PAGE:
The Alchemists of Dawson City

Wandering down the dirt roads of Dawson City, you may find yourself charmed by the quirky café nestled right beside a worn-and-torn building straight out of the gold rush. The Alchemy Café was constructed over a period of four years with the architectural brains of Florian Boulais, his wife Sofia Ashenhurst-Boulais, and the muscle power, support and heart of 100 or so volunteers.

Stepping into the Alchemy Café you can’t help but feel comforted by the ambiance: soft folk tunes on the speakers, murmurs of foreign and familiar chatter, the woosh and clatter of espresso being crafted, and scents of earthy and wholesome foods simmering behind the counter.

The wooden interior is packed with books, adorned with the owners’ personal art collection and finished with beams engraved with inspirational messages (look closely).

Since the cafe’s opening in 2014, the owners have hosted countless community gatherings, meditation sessions, movie nights and dance parties. The space has concocted a vibe of positivity, community, reflection, well-being and soul.

Boulais is undoubtedly one of the Yukon’s quintessential colourful five per cent – not only due to his signature suspenders and rounded spectacles, but because of his demeanour: one of openness, humour, and willingness to sit with you for a cup of coffee.

Modesty and mochas aside, Boulais is quick to suggest that the heart of the café is grounded in the nurturing hands of one of The Alchemy’s main ingredients – his partner, Sofia Ashenhurst-Boulais.

She believes that with proper nutrition, clean air, pure water, and regular exercise, we can start to heal ourselves. Once we are healthy and strong, we can look at how we can heal our families and eventually, our community.

That is what the couples has sought to do through the creation of the café and its integration into Dawson.

Over the past three years, the team of alchemists have been dedicated to nourishing their community with good food, while encouraging their employees and customers to be curious about exploring more holistic and sustainable ways of nourishing their bodies.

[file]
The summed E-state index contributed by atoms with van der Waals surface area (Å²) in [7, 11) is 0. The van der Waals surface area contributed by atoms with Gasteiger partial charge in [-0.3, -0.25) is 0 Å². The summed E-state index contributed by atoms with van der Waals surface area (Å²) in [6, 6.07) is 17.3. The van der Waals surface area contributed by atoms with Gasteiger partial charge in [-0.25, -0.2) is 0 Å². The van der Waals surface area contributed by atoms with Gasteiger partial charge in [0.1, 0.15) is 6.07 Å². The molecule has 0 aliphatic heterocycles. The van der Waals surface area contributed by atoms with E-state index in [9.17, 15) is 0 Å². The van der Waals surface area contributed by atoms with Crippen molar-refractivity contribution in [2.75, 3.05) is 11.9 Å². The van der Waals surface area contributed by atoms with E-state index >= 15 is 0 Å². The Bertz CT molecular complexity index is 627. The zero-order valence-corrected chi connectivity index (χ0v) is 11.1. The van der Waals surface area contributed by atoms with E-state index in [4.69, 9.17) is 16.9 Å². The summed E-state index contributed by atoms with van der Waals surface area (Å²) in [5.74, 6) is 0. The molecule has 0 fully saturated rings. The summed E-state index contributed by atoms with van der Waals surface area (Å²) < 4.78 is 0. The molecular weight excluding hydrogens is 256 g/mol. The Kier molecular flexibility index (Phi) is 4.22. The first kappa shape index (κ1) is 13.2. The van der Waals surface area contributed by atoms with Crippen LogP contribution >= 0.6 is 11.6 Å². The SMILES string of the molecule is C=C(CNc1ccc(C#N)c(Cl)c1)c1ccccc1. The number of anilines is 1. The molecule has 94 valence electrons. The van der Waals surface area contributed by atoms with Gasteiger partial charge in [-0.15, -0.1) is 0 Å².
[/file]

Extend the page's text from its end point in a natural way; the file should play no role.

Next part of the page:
Not only do they practise what they preach, they also practise what they print onto the back of their T-shirts: “Let Food Be Thy Medicine and Let Thy Medicine Be Thy Food.” (Hippocrates 431 BC).

With this in mind, Ashenhurst-Boulais weaves her nutritional knowledge and around-the-world cooking skills together to create a mouth-watering menu unique to Dawson City.

But the Alchemy Café isn’t only serving up yummy nori rolls and sweet treats that you won’t believe are actually good for you – there is also a subtle underpinning of spirituality that lingers within the rustic wooden walls.

“Our brains automatically scan the world for three things: truth, beauty and goodness,” Boulais says.

Examples of this, he suggests, are learning to be inquisitive about where your food comes from (truth), learning to create beautiful meals that are pleasing to the eye (beauty), and seeking out a healthy lifestyle that feel good for you (goodness).

Ashenhurst-Boulais says the past few years have been transformational.

“We have grown exponentially, and that’s why this business has been a tremendous gift to us.”

The couple has, indeed, grown from what they called a “chaotic start,” to a calm and thriving business. But as all good things eventually come to an end, they may have reached the final chapter in their story with Alchemy Café.

After the café closes at the end of September, they hope to find a buyer for the business, so that they can move to Australia to be with family.

“It feels good. Whoever we pass the business on to might do the same thing or they might not – and that’s not really up to us,” Ashenhurst-Boulais says.

“But my wish is that we have implanted in this town a desire for that seeking of truth, beauty, and goodness in our bodies, eating good food while supporting the environment.

“What I would really love is that we leave that behind no matter what. If we’ve done that, then we’ve succeeded. We’ve done something good.”

To find out more about the café, how it came to be, and the philosophy behind it, go to

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